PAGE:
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On the Impact of Order Information in API Usage Patterns

  • Ervina ÇerganiEmail author
  • Mira MeziniEmail author
Conference paper
Part of the Communications in Computer and Information Science book series (CCIS, volume 1077)

Abstract

Many approaches have been proposed for learning Application Programming Interface (API) usage patterns from code repositories. Depending on the underlying technique, the mined patterns may (1) be strictly sequential, (2) consider partial order between method calls, or (3) not consider order information. Understanding the trade-offs between these pattern types with respect to real code is important in many applications (e.g. misuse detection), given that APIs often have usage constraints, such as restrictions on call order. API misuses, i.e., violations of these constraints, may lead to software crashes, bugs and vulnerabilities.

In this paper, we present the results of a work that addresses this need. We have constructed a benchmark based on an episode mining algorithm that can be configured to learn three type of patterns: sequential, partial, and no-order patterns. We use the benchmark in two ways. First, we use it to empirically study the different types of the mined API usage patterns based on three well-defined metrics: expressiveness, consistency and generalizability. Second, we evaluate the effect of the different pattern types within the real application context of using them as an input to a misuse detector. We run the benchmark on two existing datasets consisting of: (1) 360 C# code repositories, and (2) four Java projects. We use the C# data set to empirically study the resulting API usage patterns, and the Java data set to evaluate the effect of different pattern types on the application context of misuse detection. For this purpose, we build EMDetect for detecting API misuses in Java projects.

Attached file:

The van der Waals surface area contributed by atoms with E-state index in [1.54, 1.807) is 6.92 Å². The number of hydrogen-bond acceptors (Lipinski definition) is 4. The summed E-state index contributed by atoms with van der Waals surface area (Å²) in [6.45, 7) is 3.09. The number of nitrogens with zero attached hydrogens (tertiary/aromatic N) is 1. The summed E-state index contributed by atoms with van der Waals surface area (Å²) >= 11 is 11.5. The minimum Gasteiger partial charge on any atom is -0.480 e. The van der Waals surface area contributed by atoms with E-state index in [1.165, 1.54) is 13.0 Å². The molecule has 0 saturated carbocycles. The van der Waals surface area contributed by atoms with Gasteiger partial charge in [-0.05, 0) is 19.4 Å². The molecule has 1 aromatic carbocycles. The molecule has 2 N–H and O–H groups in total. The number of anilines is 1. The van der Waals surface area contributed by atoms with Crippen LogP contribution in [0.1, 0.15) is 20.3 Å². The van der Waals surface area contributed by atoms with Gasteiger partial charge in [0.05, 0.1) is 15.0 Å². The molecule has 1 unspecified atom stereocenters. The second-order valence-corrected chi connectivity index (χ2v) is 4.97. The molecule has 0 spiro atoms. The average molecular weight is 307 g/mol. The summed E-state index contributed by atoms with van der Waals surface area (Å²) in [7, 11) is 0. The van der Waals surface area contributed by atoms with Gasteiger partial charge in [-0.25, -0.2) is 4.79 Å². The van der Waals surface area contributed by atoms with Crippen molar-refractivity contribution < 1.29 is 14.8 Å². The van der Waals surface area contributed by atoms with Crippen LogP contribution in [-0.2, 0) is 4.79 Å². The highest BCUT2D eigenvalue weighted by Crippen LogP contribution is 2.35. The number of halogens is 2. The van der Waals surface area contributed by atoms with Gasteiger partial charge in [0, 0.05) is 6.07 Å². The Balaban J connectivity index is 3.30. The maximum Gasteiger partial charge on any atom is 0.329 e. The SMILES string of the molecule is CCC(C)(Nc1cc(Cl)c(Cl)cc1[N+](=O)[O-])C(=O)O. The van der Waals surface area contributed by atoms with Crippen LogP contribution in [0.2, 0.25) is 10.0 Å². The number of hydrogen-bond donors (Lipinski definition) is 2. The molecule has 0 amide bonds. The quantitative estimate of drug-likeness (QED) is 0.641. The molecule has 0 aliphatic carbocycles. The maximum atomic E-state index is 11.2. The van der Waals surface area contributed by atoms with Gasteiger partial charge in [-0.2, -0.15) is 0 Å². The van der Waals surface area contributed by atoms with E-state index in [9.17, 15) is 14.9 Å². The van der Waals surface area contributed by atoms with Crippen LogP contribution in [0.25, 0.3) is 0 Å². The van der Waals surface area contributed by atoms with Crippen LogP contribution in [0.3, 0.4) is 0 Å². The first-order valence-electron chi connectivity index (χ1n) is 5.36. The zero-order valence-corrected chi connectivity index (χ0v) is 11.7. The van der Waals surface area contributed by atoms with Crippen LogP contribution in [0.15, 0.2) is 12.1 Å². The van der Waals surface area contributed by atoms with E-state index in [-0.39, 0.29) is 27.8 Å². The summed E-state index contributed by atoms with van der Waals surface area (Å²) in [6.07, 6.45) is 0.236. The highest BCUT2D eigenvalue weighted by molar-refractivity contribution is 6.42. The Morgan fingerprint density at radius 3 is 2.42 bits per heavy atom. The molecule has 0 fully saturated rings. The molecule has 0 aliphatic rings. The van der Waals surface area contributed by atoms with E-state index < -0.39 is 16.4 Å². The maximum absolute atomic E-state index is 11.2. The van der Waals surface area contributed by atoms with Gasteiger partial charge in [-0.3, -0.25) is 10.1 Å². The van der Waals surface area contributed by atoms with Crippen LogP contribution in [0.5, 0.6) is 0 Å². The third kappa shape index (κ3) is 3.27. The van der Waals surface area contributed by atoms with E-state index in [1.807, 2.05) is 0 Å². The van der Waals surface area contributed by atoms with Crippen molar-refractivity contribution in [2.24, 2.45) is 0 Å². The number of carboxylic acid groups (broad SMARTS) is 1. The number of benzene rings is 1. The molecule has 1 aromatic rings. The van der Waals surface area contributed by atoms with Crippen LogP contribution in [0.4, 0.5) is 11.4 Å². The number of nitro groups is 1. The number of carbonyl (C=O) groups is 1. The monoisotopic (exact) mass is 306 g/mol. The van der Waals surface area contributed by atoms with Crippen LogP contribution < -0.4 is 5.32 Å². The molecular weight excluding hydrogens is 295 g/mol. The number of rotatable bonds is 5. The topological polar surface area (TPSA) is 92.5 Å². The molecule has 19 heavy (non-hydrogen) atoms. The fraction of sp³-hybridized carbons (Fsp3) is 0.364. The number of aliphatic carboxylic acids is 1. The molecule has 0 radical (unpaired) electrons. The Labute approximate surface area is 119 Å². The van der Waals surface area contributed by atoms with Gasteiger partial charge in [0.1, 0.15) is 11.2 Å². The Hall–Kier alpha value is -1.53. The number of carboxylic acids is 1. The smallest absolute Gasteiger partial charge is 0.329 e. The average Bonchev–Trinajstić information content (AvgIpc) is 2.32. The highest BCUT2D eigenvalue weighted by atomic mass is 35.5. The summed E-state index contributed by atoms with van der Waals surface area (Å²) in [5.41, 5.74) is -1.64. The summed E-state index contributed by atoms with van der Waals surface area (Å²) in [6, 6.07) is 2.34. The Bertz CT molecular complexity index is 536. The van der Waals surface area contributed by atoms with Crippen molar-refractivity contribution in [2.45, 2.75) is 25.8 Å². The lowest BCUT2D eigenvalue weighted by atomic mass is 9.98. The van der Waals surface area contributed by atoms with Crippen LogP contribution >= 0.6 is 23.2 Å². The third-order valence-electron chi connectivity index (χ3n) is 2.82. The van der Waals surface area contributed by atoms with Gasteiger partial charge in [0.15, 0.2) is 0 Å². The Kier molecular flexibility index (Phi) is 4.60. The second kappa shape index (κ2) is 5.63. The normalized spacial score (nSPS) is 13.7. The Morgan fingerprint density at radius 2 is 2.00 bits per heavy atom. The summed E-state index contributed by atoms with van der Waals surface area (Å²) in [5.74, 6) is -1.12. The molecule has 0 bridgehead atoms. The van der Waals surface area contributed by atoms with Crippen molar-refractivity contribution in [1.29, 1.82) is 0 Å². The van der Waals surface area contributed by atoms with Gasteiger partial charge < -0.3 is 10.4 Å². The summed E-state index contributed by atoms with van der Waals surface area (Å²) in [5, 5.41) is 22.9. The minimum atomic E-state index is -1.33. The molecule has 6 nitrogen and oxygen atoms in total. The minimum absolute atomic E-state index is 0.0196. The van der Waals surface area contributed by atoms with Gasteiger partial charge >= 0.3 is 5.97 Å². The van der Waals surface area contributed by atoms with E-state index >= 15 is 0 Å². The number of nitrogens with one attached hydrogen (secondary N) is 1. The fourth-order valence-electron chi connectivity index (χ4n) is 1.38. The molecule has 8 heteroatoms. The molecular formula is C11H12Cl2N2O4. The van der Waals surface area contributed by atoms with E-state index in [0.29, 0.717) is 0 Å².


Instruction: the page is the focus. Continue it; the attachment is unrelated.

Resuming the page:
Our results show practical evidence that not only do partial-order patterns represent a generalized super set of sequential-order patterns, partial-order mining also finds additional patterns missed by sequence mining, which are used by a larger number of developers across code repositories. Additionally, our study empirically quantifies the importance of the order information encoded in sequential and partial-order patterns for representing correct co-occurrences of code elements in real code. On the application context of misuse detection, our results show that sequential-order patterns perform better in terms of precision by ranking true positives higher in the top findings, while partial-order patterns perform better in terms of recall by being able to find more misuses in the source code. Last but not least, our benchmark can be used by other researchers to explore additional properties of API patterns, and for building-up other applications based on API usage patterns.

Keywords

API usage pattern types API misuse detection Events mining Empirical study Benchmark 

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Copyright information

© Springer Nature Switzerland AG 2019

Authors and Affiliations

  1. 1.Software Technology GroupTechnische Universität DarmstadtDarmstadtGermany

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